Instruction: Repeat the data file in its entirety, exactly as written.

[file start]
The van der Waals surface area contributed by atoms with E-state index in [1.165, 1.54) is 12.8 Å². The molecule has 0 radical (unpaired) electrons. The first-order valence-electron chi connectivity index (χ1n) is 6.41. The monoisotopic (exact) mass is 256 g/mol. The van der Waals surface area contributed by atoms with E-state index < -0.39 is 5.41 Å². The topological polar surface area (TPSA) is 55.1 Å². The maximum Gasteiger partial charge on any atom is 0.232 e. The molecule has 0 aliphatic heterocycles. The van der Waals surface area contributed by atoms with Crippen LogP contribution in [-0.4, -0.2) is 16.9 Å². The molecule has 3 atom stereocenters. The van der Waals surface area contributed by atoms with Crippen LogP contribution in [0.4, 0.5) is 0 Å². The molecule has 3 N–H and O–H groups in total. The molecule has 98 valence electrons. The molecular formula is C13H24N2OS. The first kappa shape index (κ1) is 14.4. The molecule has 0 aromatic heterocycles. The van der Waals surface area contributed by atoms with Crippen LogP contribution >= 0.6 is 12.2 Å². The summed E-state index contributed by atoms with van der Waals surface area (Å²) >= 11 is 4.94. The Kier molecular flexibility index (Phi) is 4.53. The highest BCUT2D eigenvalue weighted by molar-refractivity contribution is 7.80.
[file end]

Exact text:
The van der Waals surface area contributed by atoms with E-state index in [1.165, 1.54) is 12.8 Å². The molecule has 0 radical (unpaired) electrons. The first-order valence-electron chi connectivity index (χ1n) is 6.41. The monoisotopic (exact) mass is 256 g/mol. The van der Waals surface area contributed by atoms with E-state index < -0.39 is 5.41 Å². The topological polar surface area (TPSA) is 55.1 Å². The maximum Gasteiger partial charge on any atom is 0.232 e. The molecule has 0 aliphatic heterocycles. The van der Waals surface area contributed by atoms with Crippen LogP contribution in [-0.4, -0.2) is 16.9 Å². The molecule has 3 atom stereocenters. The van der Waals surface area contributed by atoms with Crippen LogP contribution in [0.4, 0.5) is 0 Å². The molecule has 3 N–H and O–H groups in total. The molecule has 98 valence electrons. The molecular formula is C13H24N2OS. The first kappa shape index (κ1) is 14.4. The molecule has 0 aromatic heterocycles. The van der Waals surface area contributed by atoms with Crippen LogP contribution >= 0.6 is 12.2 Å². The summed E-state index contributed by atoms with van der Waals surface area (Å²) >= 11 is 4.94. The Kier molecular flexibility index (Phi) is 4.53. The highest BCUT2D eigenvalue weighted by molar-refractivity contribution is 7.80.